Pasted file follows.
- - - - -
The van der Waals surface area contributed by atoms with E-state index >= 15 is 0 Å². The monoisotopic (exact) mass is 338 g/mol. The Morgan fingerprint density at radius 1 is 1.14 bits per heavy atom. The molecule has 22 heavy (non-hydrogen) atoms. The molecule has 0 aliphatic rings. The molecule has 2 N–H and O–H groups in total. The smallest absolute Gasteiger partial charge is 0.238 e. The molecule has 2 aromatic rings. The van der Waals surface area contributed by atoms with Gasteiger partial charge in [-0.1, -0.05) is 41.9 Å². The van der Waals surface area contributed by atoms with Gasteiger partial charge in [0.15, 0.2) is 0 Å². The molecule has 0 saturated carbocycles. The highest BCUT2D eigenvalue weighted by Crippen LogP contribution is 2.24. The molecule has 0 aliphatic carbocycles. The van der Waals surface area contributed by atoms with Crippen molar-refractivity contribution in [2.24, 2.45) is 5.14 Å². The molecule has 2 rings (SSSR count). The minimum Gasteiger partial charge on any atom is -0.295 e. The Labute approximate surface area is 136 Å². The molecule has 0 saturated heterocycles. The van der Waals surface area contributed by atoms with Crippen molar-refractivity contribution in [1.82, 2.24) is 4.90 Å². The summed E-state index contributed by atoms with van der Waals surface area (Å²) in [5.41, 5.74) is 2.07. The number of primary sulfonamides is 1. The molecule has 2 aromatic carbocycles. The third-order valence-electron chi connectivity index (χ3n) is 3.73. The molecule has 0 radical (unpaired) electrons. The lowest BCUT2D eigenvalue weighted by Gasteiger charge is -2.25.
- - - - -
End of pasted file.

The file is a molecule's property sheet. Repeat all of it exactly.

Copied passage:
The van der Waals surface area contributed by atoms with E-state index >= 15 is 0 Å². The monoisotopic (exact) mass is 338 g/mol. The Morgan fingerprint density at radius 1 is 1.14 bits per heavy atom. The molecule has 22 heavy (non-hydrogen) atoms. The molecule has 0 aliphatic rings. The molecule has 2 N–H and O–H groups in total. The smallest absolute Gasteiger partial charge is 0.238 e. The molecule has 2 aromatic rings. The van der Waals surface area contributed by atoms with Gasteiger partial charge in [-0.1, -0.05) is 41.9 Å². The van der Waals surface area contributed by atoms with Gasteiger partial charge in [0.15, 0.2) is 0 Å². The molecule has 0 saturated carbocycles. The highest BCUT2D eigenvalue weighted by Crippen LogP contribution is 2.24. The molecule has 0 aliphatic carbocycles. The van der Waals surface area contributed by atoms with Crippen molar-refractivity contribution in [2.24, 2.45) is 5.14 Å². The molecule has 2 rings (SSSR count). The minimum Gasteiger partial charge on any atom is -0.295 e. The Labute approximate surface area is 136 Å². The molecule has 0 saturated heterocycles. The van der Waals surface area contributed by atoms with Crippen molar-refractivity contribution in [1.82, 2.24) is 4.90 Å². The summed E-state index contributed by atoms with van der Waals surface area (Å²) in [5.41, 5.74) is 2.07. The number of primary sulfonamides is 1. The molecule has 2 aromatic carbocycles. The third-order valence-electron chi connectivity index (χ3n) is 3.73. The molecule has 0 radical (unpaired) electrons. The lowest BCUT2D eigenvalue weighted by Gasteiger charge is -2.25.